Christine Cruz Rávago and Bon Vibar, former hosts of “Filipinas, Ahora Mismo.” Wikimedia Commons
This article is available in Spanish.
Though journalism in the Philippines dates back to pre-colonial times, it was during the Spanish colonial era that it began to flourish.
In 1637, Tomas Pinpin published the first newspaper in the Philippines called Sucesos Felices. It was followed by other newspapers in the Spanish language, some carrying “news related to Mother Spain” and having a “colonial outlook.” Certain events in history, however, forced many of these dailies and weeklies to shut down.
Fast forward to the 2000s, there has been a tremendous effort to elevate Spanish’s status in the Philippines, as is evidenced by a boom of Spanish-language media before the turn of the century that lasted until the late 2000s. But just as fast as these outlets popped up, they suddenly went bust. In 2021, it’s rare to see a Philippine-based publication exclusively publishing in Spanish, with a scant audience to cater to.
We look back on the boom of Spanish-language media in the Philippines in the 2000s — how they were established, how some of the grassroots projects started and what happened to them now.
Known for its tagline “el diario digital filipino en español” or “the Philippine digital newspaper in Spanish,” e-Dyario was a Spanish-language news website that launched sometime in 2010. It was the “first Spanish-language newspaper produced in the Philippines by Filipino journalists,” according to its about page. The said news website covered beats such as politics, culture, weather and sports. It also published opinion pieces and had a section in Chavacano, the Spanish-based creole used in Zamboanga City.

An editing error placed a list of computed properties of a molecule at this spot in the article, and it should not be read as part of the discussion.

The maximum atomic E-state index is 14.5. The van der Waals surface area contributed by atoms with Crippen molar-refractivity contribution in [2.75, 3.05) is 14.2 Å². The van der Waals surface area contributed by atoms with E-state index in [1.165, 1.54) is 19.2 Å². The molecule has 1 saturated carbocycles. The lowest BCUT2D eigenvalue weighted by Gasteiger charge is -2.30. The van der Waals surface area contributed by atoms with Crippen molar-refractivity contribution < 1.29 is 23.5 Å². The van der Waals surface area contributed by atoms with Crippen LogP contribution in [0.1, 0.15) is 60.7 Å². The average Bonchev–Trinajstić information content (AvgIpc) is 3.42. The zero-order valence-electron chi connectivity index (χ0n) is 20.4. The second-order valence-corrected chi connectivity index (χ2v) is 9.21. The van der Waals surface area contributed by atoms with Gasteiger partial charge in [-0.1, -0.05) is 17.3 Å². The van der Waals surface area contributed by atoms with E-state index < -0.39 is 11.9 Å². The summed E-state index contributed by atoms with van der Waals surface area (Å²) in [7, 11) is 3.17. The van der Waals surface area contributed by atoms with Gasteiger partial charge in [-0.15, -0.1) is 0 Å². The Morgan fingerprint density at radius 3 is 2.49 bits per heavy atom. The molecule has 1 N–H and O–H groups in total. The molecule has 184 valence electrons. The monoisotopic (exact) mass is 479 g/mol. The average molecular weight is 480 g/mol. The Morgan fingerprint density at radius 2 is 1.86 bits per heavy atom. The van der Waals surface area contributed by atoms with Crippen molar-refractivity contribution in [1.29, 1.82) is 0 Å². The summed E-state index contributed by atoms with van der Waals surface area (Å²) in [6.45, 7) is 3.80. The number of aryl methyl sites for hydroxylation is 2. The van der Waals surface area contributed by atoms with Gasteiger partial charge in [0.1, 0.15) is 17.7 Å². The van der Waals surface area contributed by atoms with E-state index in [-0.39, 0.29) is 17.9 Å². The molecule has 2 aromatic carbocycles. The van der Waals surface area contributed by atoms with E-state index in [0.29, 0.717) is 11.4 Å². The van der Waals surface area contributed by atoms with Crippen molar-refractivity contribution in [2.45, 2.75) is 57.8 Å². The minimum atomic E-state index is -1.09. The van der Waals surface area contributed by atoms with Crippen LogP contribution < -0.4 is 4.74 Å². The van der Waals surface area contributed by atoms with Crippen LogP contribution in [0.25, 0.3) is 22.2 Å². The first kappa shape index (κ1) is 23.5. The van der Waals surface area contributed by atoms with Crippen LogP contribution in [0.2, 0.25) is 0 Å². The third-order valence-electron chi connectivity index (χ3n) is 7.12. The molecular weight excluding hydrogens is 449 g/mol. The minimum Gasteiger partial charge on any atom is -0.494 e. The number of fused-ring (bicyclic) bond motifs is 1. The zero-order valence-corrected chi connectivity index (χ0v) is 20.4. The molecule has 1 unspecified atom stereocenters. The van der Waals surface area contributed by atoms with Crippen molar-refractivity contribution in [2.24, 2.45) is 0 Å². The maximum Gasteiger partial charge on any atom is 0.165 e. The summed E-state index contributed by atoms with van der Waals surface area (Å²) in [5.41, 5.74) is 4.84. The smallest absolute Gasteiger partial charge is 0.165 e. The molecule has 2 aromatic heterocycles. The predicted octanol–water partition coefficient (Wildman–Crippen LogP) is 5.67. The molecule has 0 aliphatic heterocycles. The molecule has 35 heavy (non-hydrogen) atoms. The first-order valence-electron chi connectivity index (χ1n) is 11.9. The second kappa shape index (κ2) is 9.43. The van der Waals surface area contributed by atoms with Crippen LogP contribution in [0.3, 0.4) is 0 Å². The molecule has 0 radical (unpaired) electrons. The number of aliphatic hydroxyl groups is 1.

e-Dyario was developed under “Ventura de los Reyes,” a joint project by the local non-profit organization Kapatiran Sandugo Foundation and the Asociación de la Prensa de Cádiz. It was supported by the government of Spain through the Agencia Española de Cooperación Internacional para el Desarrollo (AECID).
Though backed by Spain’s government, e-Dyario eventually shuttered. The Internet Archive reports that their domain, e-dyario.com, expired on December 4, 2013; it is now in the hands of a different organization. Some of their articles can still be accessed using the Internet Archive, if you want to poke around their website.
“Filipinas, Ahora Mismo” was a Spanish-Filipino radio program that ran from March 2007 to September 2009. It was broadcast daily from 7 p.m. to 8 p.m. using the following frequencies: DZRM Radyo Magasin 1278 AM Metro Manila, DXMR 1170 AM Zamboanga, DWFB 954 AM Laoag, DWRB 567AM Naga, DYLL 585 AM Iloilo and DYMR 576 AM Cebu.
The show was run by e-Dyario’s staff.
It appeared to be fully-fledged; it had several segments on different topics such as trivia, movie reviews, literature, health, language learning, history, sports and cuisine among others. Though only an hour long, it used to play pop songs in Spanish as well.
The team behind “Filipinas, Ahora Mismo” also launched a spin-off show called “Las riquezas de España,” which used to broadcast on Saturdays from 7:15 p.m. to 8 p.m. on Business Radio 104.3 FM (now Capital FM2). They also ventured into video production with “Ventura de los Reyes TV,” or simply “e-DTV,” in which they produced news clips for YouTube.
Here’s one video:
To browse the shows’ episode archives, you can visit Proyecto Ventura de los Reyes’ account on Internet Archive. Here’s one episode:
“Filipinas, Ahora Mismo” was funded by different Spanish governments. It lasted up to season five, until they cut its funding due to the economic recession in 2009.
Nueva Era was a weekly newspaper published by Academia Filipina de la Lengua Española’s Director and President Guillermo Gómez Rivera.